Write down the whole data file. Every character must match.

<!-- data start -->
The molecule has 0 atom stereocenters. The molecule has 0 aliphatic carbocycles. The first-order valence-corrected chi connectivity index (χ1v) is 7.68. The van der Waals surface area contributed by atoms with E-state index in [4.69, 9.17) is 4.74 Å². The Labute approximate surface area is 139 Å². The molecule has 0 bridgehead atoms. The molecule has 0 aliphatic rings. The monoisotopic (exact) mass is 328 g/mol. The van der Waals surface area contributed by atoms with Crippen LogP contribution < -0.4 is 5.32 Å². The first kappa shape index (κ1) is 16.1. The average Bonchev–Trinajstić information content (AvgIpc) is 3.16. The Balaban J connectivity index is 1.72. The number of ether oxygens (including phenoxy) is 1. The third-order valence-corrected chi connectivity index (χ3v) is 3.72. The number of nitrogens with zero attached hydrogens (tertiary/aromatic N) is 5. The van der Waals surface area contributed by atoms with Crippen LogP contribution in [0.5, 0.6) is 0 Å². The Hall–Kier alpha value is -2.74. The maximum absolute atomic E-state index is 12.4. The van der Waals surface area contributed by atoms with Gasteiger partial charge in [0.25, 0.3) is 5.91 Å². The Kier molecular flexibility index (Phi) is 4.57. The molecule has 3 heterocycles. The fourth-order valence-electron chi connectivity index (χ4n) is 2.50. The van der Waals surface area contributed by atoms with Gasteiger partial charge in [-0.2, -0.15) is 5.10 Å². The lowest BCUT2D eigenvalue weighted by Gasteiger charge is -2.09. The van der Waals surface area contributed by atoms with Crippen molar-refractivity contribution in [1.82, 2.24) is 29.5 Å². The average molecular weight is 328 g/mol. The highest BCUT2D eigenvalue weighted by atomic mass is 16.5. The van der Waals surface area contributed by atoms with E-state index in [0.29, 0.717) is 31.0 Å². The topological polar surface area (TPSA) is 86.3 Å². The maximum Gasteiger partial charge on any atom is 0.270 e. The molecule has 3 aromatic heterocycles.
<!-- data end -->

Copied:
The molecule has 0 atom stereocenters. The molecule has 0 aliphatic carbocycles. The first-order valence-corrected chi connectivity index (χ1v) is 7.68. The van der Waals surface area contributed by atoms with E-state index in [4.69, 9.17) is 4.74 Å². The Labute approximate surface area is 139 Å². The molecule has 0 bridgehead atoms. The molecule has 0 aliphatic rings. The monoisotopic (exact) mass is 328 g/mol. The van der Waals surface area contributed by atoms with Crippen LogP contribution < -0.4 is 5.32 Å². The first kappa shape index (κ1) is 16.1. The average Bonchev–Trinajstić information content (AvgIpc) is 3.16. The Balaban J connectivity index is 1.72. The number of ether oxygens (including phenoxy) is 1. The third-order valence-corrected chi connectivity index (χ3v) is 3.72. The number of nitrogens with zero attached hydrogens (tertiary/aromatic N) is 5. The van der Waals surface area contributed by atoms with Crippen LogP contribution in [0.5, 0.6) is 0 Å². The Hall–Kier alpha value is -2.74. The maximum absolute atomic E-state index is 12.4. The van der Waals surface area contributed by atoms with Gasteiger partial charge in [0.25, 0.3) is 5.91 Å². The Kier molecular flexibility index (Phi) is 4.57. The molecule has 3 heterocycles. The fourth-order valence-electron chi connectivity index (χ4n) is 2.50. The van der Waals surface area contributed by atoms with Gasteiger partial charge in [-0.2, -0.15) is 5.10 Å². The lowest BCUT2D eigenvalue weighted by Gasteiger charge is -2.09. The van der Waals surface area contributed by atoms with Crippen molar-refractivity contribution in [1.82, 2.24) is 29.5 Å². The average molecular weight is 328 g/mol. The highest BCUT2D eigenvalue weighted by atomic mass is 16.5. The van der Waals surface area contributed by atoms with E-state index in [0.29, 0.717) is 31.0 Å². The topological polar surface area (TPSA) is 86.3 Å². The maximum Gasteiger partial charge on any atom is 0.270 e. The molecule has 3 aromatic heterocycles.